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The photograph of Prime Minister Dr Keith Rowley back at work after undergoing an angioplasty is certainly good news and we wish him continued healing and the strength needed to lead the country.

As has been widely reported, Dr Rowley was rushed to West Shore Private Hospital after experiencing chest pains last Friday. An angiogram was done, followed by angioplasty. An angioplasty allows the artery to be reopened using miniature balloons, following which a small metal scaffold known as a stent is often left at the site of the blockage to maintain long-term patency.

The decision to take Dr Rowley to West Shore and not the Port-of-Spain General Hospital was an enlightened one because unlike West Shore, the General Hospital in the city’s capital that serves hundreds of thousands of ordinary citizens does not have a catheterization (cath) lab. Without a cath lab, an angiogram and angioplasty cannot be done and the chance of a poor outcome significantly increases.

T&T currently has two public state-of-the art catheterization (Cath) labs – one at the Eric Williams Medical Sciences Complex (EWMSC) and the other at the Scarborough General Hospital.

Last year, the Business Guardian revealed that at least $70 million was spent on establishing the cath lab in Tobago but that it is not functional and has not been functional in five years.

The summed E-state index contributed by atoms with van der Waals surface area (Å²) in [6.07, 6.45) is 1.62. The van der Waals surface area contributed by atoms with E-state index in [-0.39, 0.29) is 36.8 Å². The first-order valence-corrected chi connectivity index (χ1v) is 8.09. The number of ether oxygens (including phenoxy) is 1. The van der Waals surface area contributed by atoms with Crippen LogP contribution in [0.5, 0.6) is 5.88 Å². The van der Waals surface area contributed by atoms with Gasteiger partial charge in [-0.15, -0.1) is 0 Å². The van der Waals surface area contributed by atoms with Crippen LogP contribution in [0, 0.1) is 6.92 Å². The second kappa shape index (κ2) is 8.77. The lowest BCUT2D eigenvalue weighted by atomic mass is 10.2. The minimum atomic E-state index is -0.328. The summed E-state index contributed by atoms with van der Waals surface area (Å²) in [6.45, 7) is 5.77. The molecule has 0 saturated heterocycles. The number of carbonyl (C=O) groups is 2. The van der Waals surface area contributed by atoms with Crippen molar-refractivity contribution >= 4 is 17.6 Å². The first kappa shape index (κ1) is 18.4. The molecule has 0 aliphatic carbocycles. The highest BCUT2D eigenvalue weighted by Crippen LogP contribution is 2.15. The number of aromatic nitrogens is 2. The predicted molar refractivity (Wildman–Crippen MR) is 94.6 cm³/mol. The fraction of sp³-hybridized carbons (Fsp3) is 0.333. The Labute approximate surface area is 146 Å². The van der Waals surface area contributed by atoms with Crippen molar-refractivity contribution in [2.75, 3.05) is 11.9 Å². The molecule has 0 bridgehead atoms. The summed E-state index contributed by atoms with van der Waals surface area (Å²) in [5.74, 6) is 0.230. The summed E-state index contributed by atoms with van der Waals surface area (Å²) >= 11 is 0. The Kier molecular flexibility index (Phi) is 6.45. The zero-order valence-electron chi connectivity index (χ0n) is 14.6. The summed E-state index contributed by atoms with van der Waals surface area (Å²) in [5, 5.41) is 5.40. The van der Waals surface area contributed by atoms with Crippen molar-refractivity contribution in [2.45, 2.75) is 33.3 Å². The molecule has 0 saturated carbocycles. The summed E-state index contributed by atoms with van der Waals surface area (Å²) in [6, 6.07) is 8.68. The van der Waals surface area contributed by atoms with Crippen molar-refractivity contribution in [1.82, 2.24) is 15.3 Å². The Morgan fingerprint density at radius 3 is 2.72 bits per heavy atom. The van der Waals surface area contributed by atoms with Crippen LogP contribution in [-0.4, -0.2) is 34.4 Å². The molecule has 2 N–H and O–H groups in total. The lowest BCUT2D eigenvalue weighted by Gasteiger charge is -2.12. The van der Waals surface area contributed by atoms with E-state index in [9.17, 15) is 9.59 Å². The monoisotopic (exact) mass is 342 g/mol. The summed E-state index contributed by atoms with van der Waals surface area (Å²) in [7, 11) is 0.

So it would have been impossible for the Prime Minister to get the standard of care if he did had he gone to the public hospital.

This raises the issue of whether the standard of care is only good enough for officeholders and not the ordinary citizen of T&T.

Dr Rowley and his Minister of Health Terrence Deyalsingh have constantly boasted that the country has world-class healthcare in the public sector. Surely, they must know this is patently false and the events of the last week remind us of this.

But this does not have to be so.

In a document titled “Proposal for a National Primary Angioplasty Network for Acute Myocardial Infarction in Trinidad and Tobago,” a group of local cardiologists created a proposal for effectively treating with heart attacks in T&T. The doctors include interventional cardiologist Dr Ronald Henry and representatives of the local chapter of the Caribbean Cardiac Society, including its president Dr Pravinde Ramoutar and members Tricia Cummings and Roy Tilluckdharry.

The cardiologists explained that ST Elevation Myocardial Infarction (STEMI) requires urgent intervention with modern therapies if the “natural history of 30 per cent case fatality is to be reduced to a target of five per cent.” The five per cent figure, they stated, is a reflection of recent surveys in developed health care systems using best practices.

The Minister of Health needs to tell the country what is the state of this proposal which seeks to establish a system that will allow anyone with a similar complaint like Dr Rowley to receive the same quality of care.

We are happy for the Prime Minister but citizens deserve quality care too.